I have run out of flour. Well, not exactly. “We” have run out of flour: I have some that I bought for a baking contract that I am carrying out for a friend, but we have run out of shared “household” flour. This morning I made sourdough waffles with the last 1/3 cup of all-purpose flour — I had to use cake flour and whole wheat flour to make the batter, which tasted frighteningly sour. I added another tablespoon of sugar. The waffles were fine once I had folded in the egg whites and baked them — just fine, though, not outstanding.

I make lemongrass tea. Not much of a recipe to that: cut up some fresh lemongrass. I slice it in rings from the root up toward the top of the stalk. One stalk makes a couple of large mugs of tea, plus a little more. I use one stalk of lemongrass to 3 cups of water. I put in a little minced fresh ginger for a little sweetness and a little kick. I let it simmer for awhile while I go do other things. Technically a tisane rather than a tea (there’s no “tea” in it) it is nice to drink when you want more hot fluids and can’t take anymore caffeine. I store what I don’t drink in a glass jar in the refrigerator. It’s good hot in the winter and cold in the summer. If you want it sweet, put a little honey in it or make simple syrup. Lemongrass is in season in northern California right now, part of the January bounty: it freezes well if you want to save some for later. January will pass. The food in the fridge will be eaten. Meanwhile, enjoy the tulips and make yourself a cup of tea or a lemongrass tisane.

Painting shows loaf of black bread and a few ingredients

Winter Bread. 12″ x 12″ gouache, watercolor and pencil. Sharyn DImmick

I am a water sign and a watercolor painter. I think about water. I love to swim in open water. I like to take hot baths. And I conserve water. On a blog which shall remain nameless I ran across the suggestion that leaving your sink faucet running while you chop onions will cause you to cry less. I ran to the comments field to beg all who read the post not to leave their water running. My friends in New Mexico and Colorado know not to waste water. People in Africa know not to waste water. Some of us don’t understand that potable water is a limited resource and we need to treat it as a limited resource. When you turn on the faucet, water comes out. For now. If you or your landlord or your parents or your roommates have paid the water bill. If you are lucky, you live in a place where the water is good, drinkable, not polluted. Where I live we have good water: it is soft. It tastes good right out of the tap.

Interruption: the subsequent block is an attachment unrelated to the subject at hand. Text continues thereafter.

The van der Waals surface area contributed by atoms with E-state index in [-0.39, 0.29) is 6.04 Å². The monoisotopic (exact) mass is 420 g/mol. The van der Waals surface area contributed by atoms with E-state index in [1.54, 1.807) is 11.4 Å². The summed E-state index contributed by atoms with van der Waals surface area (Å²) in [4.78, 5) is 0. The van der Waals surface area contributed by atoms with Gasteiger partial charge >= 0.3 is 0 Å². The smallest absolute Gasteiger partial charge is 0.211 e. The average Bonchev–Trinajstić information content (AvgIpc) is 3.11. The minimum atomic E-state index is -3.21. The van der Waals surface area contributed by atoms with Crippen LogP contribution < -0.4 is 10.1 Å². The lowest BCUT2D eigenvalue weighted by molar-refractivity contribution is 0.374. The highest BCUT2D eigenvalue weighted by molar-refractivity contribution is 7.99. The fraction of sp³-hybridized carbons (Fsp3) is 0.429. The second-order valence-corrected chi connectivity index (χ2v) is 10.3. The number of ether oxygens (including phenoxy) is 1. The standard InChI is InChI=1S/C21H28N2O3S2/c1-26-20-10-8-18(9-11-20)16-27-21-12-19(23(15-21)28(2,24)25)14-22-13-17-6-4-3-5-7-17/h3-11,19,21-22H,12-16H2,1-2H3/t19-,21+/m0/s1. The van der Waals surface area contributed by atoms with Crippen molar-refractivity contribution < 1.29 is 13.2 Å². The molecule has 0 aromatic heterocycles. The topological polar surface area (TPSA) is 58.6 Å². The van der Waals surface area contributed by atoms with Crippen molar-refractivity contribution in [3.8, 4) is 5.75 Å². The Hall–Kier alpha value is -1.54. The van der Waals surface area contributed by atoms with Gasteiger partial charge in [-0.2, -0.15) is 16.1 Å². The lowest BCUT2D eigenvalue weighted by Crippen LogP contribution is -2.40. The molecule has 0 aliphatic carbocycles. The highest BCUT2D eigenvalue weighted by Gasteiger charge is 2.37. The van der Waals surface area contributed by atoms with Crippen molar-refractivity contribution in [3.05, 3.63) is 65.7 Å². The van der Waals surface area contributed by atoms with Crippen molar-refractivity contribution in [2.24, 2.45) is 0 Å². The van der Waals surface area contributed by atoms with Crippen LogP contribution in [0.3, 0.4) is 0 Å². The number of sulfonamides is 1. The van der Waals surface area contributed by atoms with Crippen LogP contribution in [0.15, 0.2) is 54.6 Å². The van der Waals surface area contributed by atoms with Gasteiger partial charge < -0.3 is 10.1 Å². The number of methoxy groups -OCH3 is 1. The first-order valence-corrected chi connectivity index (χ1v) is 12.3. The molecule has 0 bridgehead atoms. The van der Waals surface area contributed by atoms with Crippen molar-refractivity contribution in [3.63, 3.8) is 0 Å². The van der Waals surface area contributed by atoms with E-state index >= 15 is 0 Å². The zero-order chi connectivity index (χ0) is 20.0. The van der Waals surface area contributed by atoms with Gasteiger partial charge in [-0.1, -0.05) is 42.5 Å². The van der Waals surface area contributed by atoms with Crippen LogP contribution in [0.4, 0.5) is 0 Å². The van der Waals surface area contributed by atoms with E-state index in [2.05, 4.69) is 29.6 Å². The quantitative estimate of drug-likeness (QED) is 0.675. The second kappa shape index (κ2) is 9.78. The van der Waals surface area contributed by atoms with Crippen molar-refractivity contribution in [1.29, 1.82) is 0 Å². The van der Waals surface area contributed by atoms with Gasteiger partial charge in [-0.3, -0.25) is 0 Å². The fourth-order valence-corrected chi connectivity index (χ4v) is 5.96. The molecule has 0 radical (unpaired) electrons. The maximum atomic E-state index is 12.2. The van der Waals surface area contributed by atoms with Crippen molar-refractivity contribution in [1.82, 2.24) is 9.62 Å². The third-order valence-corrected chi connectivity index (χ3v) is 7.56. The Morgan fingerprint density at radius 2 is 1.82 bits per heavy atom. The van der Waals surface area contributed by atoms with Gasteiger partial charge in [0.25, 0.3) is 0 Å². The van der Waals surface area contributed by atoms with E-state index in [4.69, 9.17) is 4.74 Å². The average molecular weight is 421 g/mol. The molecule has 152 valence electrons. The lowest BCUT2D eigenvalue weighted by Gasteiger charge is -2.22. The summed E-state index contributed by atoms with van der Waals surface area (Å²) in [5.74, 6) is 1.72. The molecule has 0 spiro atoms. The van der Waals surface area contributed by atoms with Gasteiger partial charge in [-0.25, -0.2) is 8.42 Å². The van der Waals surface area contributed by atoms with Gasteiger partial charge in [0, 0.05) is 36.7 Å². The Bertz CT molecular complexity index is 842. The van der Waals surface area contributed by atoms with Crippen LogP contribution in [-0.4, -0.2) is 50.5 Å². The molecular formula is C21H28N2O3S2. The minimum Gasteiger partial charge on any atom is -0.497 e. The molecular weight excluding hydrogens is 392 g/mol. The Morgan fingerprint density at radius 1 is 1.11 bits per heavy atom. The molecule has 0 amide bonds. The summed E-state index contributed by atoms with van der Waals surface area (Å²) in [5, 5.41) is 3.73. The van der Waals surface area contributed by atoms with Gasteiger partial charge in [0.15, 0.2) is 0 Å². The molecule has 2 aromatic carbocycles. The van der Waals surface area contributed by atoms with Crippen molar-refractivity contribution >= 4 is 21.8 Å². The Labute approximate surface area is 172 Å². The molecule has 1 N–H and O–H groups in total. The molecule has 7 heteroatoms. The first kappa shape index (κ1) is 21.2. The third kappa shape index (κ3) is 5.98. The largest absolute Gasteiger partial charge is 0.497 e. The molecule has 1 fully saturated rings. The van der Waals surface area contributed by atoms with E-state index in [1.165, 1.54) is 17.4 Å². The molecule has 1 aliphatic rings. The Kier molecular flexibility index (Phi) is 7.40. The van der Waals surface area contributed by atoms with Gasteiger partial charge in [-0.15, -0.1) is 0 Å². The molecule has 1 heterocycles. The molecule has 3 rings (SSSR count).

Recently, I read another blog post, a wonderful round up of all the things you can do with citrus peel. You can candy it — I knew that. You can zest it. I knew that, too. You can compost it. Check. You can make it into cleaning products. But some people make citrus salts. And some people make liquor. And some people make flavored sugars. You should read the wonderful post yourself.

One of the reasons I loved this post so much is that it was full of lovely things to do with something that we often waste. And one of the reasons I like learning things people did in the past is that some people had some good ideas about how to use things fully. Citrus peel is a lovely thing, quite edible and useful. Water is a lovely thing, drinkable, useful and quite versatile. Please don’t waste it.

Now, it’s winter in the Northern hemisphere and winter has got me thinking about Northern people, perhaps some of your ancestors and mine. People who lived where it was cold. People who lived where crops were limited. Many of those people grew rye. Do you know where this is going? I am offering you some northern winter bread to go with your water. Perhaps you will make some citrus marmalade to spread on your bread where it will look like trapped sunshine. Just saying. Perhaps you will eat winter bread with summer’s blackberries or raspberries preserved in a jar, or your friend Carol’s boysenberry jam.

Anyway, this is winter bread. It is dark. It is hearty. It contains yeast and all manner of dark things: coffee, molasses, cocoa. Don’t get excited — it’s not sweet: it is winter bread and the holidays are over for now. You can eat chocolate bread on Valentine’s Day if you want to, but it is January and Heidi Swanson across the bay aka 101 Cookbooks posted a recipe for black bread, the stuff I call winter bread. Her recipe is even darker than mine because it includes the dark, bitter flavor of caraway seeds. Caraway is bitter enough that it should have made it into the bitter herbs for the Passover table. I passed on the caraway. Her recipe also has golden flecks of carrot in it. You might like that. I might like it, too, but I made winter bread without carrots or caraway this time around. You can make it, too.